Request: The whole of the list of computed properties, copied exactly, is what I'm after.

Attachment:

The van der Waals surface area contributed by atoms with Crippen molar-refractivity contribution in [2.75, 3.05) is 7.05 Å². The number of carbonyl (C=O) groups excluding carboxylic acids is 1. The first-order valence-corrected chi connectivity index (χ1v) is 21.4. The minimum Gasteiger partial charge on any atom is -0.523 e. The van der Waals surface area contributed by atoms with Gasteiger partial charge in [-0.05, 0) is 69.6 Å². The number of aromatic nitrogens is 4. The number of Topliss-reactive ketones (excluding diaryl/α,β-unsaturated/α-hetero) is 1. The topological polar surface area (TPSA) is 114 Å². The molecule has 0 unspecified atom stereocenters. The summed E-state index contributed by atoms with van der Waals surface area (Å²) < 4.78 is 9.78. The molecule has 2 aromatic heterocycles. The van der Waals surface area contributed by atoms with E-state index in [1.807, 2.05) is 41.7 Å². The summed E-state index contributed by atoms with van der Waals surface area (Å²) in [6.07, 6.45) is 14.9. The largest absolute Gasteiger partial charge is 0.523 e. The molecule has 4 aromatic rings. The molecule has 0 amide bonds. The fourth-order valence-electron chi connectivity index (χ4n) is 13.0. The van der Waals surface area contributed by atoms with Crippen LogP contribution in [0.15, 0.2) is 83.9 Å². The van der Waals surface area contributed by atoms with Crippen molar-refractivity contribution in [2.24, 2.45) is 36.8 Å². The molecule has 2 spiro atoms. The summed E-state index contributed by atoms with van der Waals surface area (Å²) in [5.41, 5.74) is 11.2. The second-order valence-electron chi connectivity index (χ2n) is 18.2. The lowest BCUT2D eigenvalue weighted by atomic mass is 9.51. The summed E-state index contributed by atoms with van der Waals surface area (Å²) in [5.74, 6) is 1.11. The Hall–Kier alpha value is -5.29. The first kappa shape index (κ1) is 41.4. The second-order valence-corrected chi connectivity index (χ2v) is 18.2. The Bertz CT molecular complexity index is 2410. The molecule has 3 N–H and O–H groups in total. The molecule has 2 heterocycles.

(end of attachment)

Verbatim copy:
The van der Waals surface area contributed by atoms with Crippen molar-refractivity contribution in [2.75, 3.05) is 7.05 Å². The number of carbonyl (C=O) groups excluding carboxylic acids is 1. The first-order valence-corrected chi connectivity index (χ1v) is 21.4. The minimum Gasteiger partial charge on any atom is -0.523 e. The van der Waals surface area contributed by atoms with Gasteiger partial charge in [-0.05, 0) is 69.6 Å². The number of aromatic nitrogens is 4. The number of Topliss-reactive ketones (excluding diaryl/α,β-unsaturated/α-hetero) is 1. The topological polar surface area (TPSA) is 114 Å². The molecule has 0 unspecified atom stereocenters. The summed E-state index contributed by atoms with van der Waals surface area (Å²) < 4.78 is 9.78. The molecule has 2 aromatic heterocycles. The van der Waals surface area contributed by atoms with E-state index in [1.807, 2.05) is 41.7 Å². The summed E-state index contributed by atoms with van der Waals surface area (Å²) in [6.07, 6.45) is 14.9. The largest absolute Gasteiger partial charge is 0.523 e. The molecule has 4 aromatic rings. The molecule has 0 amide bonds. The fourth-order valence-electron chi connectivity index (χ4n) is 13.0. The van der Waals surface area contributed by atoms with Crippen LogP contribution in [0.15, 0.2) is 83.9 Å². The van der Waals surface area contributed by atoms with Crippen molar-refractivity contribution in [2.24, 2.45) is 36.8 Å². The molecule has 2 spiro atoms. The summed E-state index contributed by atoms with van der Waals surface area (Å²) in [5.41, 5.74) is 11.2. The second-order valence-electron chi connectivity index (χ2n) is 18.2. The lowest BCUT2D eigenvalue weighted by atomic mass is 9.51. The summed E-state index contributed by atoms with van der Waals surface area (Å²) in [5.74, 6) is 1.11. The Hall–Kier alpha value is -5.29. The first kappa shape index (κ1) is 41.4. The second-order valence-corrected chi connectivity index (χ2v) is 18.2. The Bertz CT molecular complexity index is 2410. The molecule has 3 N–H and O–H groups in total. The molecule has 2 heterocycles.